Is the public attention trained on these private lives a sign of disrespect, a reflection of the lack of dignity accorded poor black women? Or it is a make-up call, an overdue acknowledgement of the horrible toll of a murderous rampage ignored too long?
It's both to me. Det. Kilcoyne sees something else. This is less law enforcement tactic than moral mission, he told me.
"Quite honestly, I don't believe if we found another handful of victims in there we would even pursue prosecution of those cases," he told me. "But the families of these people would like to know an answer.
"I don't want to upset people, but weigh that against: that's your daughter, your sister, and you've been looking for her for 10 years." Kilcoyne admits that police have not always handled this case with sensitivity. "I've made some stupid mistakes along the way in the last couple of years," he said. And he'd worried about how the gallery would be perceived.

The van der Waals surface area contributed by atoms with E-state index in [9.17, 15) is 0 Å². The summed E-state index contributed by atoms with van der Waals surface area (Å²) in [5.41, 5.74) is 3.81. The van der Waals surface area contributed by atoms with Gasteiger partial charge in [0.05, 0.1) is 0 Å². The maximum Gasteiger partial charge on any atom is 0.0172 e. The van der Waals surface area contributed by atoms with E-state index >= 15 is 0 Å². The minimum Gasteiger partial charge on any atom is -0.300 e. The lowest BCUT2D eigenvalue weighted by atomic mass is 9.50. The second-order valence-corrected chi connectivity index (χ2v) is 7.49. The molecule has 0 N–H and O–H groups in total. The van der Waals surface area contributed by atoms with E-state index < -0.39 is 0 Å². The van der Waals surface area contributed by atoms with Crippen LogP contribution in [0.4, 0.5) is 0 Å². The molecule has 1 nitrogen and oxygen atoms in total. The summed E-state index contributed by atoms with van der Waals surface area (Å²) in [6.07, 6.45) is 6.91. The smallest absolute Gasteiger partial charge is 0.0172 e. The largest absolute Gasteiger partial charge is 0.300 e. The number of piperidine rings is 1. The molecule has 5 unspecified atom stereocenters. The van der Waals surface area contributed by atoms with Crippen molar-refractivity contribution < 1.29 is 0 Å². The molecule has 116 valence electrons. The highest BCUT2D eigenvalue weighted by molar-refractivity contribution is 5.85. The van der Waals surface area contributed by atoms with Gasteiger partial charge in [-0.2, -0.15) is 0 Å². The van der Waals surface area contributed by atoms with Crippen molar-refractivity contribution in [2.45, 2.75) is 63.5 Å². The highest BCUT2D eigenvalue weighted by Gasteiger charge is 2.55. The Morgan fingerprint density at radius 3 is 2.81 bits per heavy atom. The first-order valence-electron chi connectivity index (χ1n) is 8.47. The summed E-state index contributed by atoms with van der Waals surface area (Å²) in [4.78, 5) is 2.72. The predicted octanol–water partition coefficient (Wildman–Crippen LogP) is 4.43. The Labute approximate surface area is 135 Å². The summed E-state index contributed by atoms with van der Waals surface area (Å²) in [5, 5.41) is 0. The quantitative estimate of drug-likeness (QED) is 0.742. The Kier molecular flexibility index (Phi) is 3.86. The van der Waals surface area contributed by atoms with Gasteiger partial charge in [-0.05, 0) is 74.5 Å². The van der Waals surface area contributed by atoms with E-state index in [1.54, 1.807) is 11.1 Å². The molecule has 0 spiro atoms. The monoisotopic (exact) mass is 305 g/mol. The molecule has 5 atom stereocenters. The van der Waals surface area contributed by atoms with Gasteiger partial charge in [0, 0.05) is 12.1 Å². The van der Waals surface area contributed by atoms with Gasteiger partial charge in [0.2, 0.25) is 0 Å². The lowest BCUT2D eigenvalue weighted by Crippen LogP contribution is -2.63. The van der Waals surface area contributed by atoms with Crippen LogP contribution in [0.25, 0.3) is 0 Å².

Hundreds of phone calls have come in, and police have heard from at least 20 families who have identified someone from the photos.
Kilcoyne told me, "One woman called and said 'I'm picture such-and-such. I let him take pictures and I'm so thankful and so lucky that I'm alive.' "
"She said 'It was a stupid thing I did. No one knew. I just want you to know I'm OK now.' "
Was she ashamed of her inclusion, of having to confront a low point from her past? I asked.
"I'm sure she was embarrassed," the detective said. "But she thanked us."
And he thanked her, for giving him one more name that won't wind up on what may be a growing victim list.